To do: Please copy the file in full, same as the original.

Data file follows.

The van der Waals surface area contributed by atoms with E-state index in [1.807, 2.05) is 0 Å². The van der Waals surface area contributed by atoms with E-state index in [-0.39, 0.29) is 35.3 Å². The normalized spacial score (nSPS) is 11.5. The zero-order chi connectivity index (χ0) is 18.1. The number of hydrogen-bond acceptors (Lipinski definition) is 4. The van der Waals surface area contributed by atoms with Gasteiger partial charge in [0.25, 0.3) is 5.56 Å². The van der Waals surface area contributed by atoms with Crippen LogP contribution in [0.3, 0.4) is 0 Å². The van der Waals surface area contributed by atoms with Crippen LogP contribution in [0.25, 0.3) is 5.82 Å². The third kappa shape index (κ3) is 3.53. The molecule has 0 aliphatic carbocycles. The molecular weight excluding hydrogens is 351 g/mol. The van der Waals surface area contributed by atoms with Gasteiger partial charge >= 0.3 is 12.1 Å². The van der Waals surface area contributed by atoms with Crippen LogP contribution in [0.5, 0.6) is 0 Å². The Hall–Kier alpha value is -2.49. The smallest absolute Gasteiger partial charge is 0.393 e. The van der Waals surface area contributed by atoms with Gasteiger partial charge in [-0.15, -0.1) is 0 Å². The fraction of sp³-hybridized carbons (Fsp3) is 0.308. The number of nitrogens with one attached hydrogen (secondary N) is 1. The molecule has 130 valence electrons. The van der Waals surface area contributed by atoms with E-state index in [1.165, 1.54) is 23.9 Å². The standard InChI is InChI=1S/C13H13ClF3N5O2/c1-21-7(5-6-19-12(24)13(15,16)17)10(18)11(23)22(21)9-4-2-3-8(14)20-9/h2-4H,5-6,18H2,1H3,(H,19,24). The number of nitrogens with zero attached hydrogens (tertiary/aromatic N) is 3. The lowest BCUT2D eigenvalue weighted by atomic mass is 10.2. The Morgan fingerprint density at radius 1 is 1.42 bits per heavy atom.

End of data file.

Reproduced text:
The van der Waals surface area contributed by atoms with E-state index in [1.807, 2.05) is 0 Å². The van der Waals surface area contributed by atoms with E-state index in [-0.39, 0.29) is 35.3 Å². The normalized spacial score (nSPS) is 11.5. The zero-order chi connectivity index (χ0) is 18.1. The number of hydrogen-bond acceptors (Lipinski definition) is 4. The van der Waals surface area contributed by atoms with Gasteiger partial charge in [0.25, 0.3) is 5.56 Å². The van der Waals surface area contributed by atoms with Crippen LogP contribution in [0.3, 0.4) is 0 Å². The van der Waals surface area contributed by atoms with Crippen LogP contribution in [0.25, 0.3) is 5.82 Å². The third kappa shape index (κ3) is 3.53. The molecule has 0 aliphatic carbocycles. The molecular weight excluding hydrogens is 351 g/mol. The van der Waals surface area contributed by atoms with Gasteiger partial charge >= 0.3 is 12.1 Å². The van der Waals surface area contributed by atoms with Crippen LogP contribution in [0.5, 0.6) is 0 Å². The Hall–Kier alpha value is -2.49. The smallest absolute Gasteiger partial charge is 0.393 e. The van der Waals surface area contributed by atoms with Gasteiger partial charge in [-0.15, -0.1) is 0 Å². The fraction of sp³-hybridized carbons (Fsp3) is 0.308. The number of nitrogens with one attached hydrogen (secondary N) is 1. The molecule has 130 valence electrons. The van der Waals surface area contributed by atoms with E-state index in [1.165, 1.54) is 23.9 Å². The standard InChI is InChI=1S/C13H13ClF3N5O2/c1-21-7(5-6-19-12(24)13(15,16)17)10(18)11(23)22(21)9-4-2-3-8(14)20-9/h2-4H,5-6,18H2,1H3,(H,19,24). The number of nitrogens with zero attached hydrogens (tertiary/aromatic N) is 3. The lowest BCUT2D eigenvalue weighted by atomic mass is 10.2. The Morgan fingerprint density at radius 1 is 1.42 bits per heavy atom.